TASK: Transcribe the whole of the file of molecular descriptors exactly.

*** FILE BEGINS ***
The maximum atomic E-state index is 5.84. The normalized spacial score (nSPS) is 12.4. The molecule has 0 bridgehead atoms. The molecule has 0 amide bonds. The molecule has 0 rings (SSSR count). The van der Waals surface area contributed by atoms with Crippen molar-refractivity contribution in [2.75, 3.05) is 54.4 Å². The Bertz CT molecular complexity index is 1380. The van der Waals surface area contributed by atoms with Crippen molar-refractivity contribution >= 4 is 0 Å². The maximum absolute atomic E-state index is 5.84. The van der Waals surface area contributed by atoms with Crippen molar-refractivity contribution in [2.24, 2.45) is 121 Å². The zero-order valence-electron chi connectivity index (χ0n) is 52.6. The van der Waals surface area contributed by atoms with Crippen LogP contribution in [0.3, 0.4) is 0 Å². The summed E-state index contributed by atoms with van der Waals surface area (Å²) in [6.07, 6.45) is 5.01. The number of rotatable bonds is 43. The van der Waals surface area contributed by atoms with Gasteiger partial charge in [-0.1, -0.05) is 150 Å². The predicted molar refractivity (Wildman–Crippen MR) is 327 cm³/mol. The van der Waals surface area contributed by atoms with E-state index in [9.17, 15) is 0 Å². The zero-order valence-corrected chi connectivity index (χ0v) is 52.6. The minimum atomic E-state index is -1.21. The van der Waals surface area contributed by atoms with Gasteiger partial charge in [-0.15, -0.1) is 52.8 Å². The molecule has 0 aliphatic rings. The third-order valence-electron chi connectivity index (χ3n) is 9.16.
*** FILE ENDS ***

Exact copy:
The maximum atomic E-state index is 5.84. The normalized spacial score (nSPS) is 12.4. The molecule has 0 bridgehead atoms. The molecule has 0 amide bonds. The molecule has 0 rings (SSSR count). The van der Waals surface area contributed by atoms with Crippen molar-refractivity contribution in [2.75, 3.05) is 54.4 Å². The Bertz CT molecular complexity index is 1380. The van der Waals surface area contributed by atoms with Crippen molar-refractivity contribution >= 4 is 0 Å². The maximum absolute atomic E-state index is 5.84. The van der Waals surface area contributed by atoms with Crippen molar-refractivity contribution in [2.24, 2.45) is 121 Å². The zero-order valence-electron chi connectivity index (χ0n) is 52.6. The van der Waals surface area contributed by atoms with Crippen LogP contribution in [0.3, 0.4) is 0 Å². The summed E-state index contributed by atoms with van der Waals surface area (Å²) in [6.07, 6.45) is 5.01. The number of rotatable bonds is 43. The van der Waals surface area contributed by atoms with Gasteiger partial charge in [-0.1, -0.05) is 150 Å². The predicted molar refractivity (Wildman–Crippen MR) is 327 cm³/mol. The van der Waals surface area contributed by atoms with E-state index in [9.17, 15) is 0 Å². The zero-order valence-corrected chi connectivity index (χ0v) is 52.6. The minimum atomic E-state index is -1.21. The van der Waals surface area contributed by atoms with Gasteiger partial charge in [-0.15, -0.1) is 52.8 Å². The molecule has 0 aliphatic rings. The third-order valence-electron chi connectivity index (χ3n) is 9.16.